In the interest of fun…
More descriptions of what educators do should begin with those five words. Teachers, counselors, classified staff, administrators… we work hard, care deeply, and sometimes wear our emotions on our sleeves. As busy as we are, it’s easy to forget to take time to laugh, a topic I’ve written about a bit lately, and something that the staff at my school has embraced changing.
Lately we’ve seen lightsaber fights and a crazy good game about culture lifted from the Peace Corps. We’ve eaten chocolate and sipped coffee, batted paper around like kids, and enjoyed a salsa cook off. Sometimes the activities that the staff came up with involved preparation or a trip to the store; today there was magic in the air as we boiled our collective activity to one word: fun.
Well, actually, our social studies department chose three words: Rock. Paper. Scissors.
Dimming the lights at the start of a staff meeting, they played the theme song to Rocky and brought up a video introducing the grand art of roshambo.
Would we be pausing our discussion of Senior Capstones to pair up and play Rock-Paper-Scissors? Could the day have taken a cooler turn?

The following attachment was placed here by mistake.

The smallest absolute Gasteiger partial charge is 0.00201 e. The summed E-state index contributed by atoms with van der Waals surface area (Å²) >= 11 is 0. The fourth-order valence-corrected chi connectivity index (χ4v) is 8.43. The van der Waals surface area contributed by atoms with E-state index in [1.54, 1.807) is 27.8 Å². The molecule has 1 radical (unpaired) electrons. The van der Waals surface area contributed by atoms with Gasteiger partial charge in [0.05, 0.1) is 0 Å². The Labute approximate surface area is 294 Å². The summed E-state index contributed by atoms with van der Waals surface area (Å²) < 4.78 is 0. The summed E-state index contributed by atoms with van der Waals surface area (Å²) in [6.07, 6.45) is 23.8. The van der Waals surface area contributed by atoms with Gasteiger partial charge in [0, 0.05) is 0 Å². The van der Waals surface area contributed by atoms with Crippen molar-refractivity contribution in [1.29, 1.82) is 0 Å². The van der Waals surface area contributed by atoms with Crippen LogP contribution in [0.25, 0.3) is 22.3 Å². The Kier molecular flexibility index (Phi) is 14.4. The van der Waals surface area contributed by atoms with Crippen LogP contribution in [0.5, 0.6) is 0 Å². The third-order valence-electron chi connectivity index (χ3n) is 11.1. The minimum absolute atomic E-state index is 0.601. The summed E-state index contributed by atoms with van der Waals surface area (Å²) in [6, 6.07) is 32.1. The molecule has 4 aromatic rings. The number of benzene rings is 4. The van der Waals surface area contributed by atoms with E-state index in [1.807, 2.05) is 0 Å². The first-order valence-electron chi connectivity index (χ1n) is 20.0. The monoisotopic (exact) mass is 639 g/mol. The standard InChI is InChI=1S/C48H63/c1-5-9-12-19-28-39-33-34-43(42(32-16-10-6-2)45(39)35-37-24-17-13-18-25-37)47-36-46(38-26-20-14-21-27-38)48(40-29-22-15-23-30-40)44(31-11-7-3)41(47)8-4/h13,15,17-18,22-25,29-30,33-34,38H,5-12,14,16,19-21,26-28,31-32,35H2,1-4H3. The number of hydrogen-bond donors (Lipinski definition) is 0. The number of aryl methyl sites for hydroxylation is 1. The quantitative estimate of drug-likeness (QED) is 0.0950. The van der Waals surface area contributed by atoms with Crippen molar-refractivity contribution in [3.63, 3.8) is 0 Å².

The lights came back on and our grinning history teachers brought out a work of art.
As they explained that over the next two weeks we’d have an opportunity to compete in the greatest Rock-Paper-Scissors competition every, two intrepid teachers rolled out a bracket that would put March Madness to shame.
Every staff members’ name was on the huge rectangle of butcher paper, and as we leaned forward and squinted to see who we’d be matched up against, our organizers explained that every two days we’d report our winners and watch as staff moved through a sweet sixteen, elite eight, and final four on their way to a final showdown at our next staff meeting.
It was awesome.
Inevitable side conversations arose: Was it Rock-Paper-Scissors or Rock-Paper-Scissors-Shoot. (It’s Rock-Paper-Scissors.) How many rounds was each match? (Three. Duh.)
Two math teachers spotted that they were matched up, and we had our first victor on the bracket. A science teacher asked if when we got to the sweet sixteen we could pause and fill out our own brackets with predictions.
And as we laughed, a history teacher explained that behind this grand scheme was a hope that we would all get out of our rooms and talk with each other. At least for three rounds every couple of days we would leave our silos and find our friends, or those who may be our friends.
Without spending a dime this group of teachers spun gold.
We went on to our planned discussions at the meeting, and we’ll all come back tomorrow ready to do the hard and meaningful work of education, but even as we do, for the next two weeks we’ll all have one eye on the bracket, and be thinking about what a great group of teachers started today …in the interest of fun.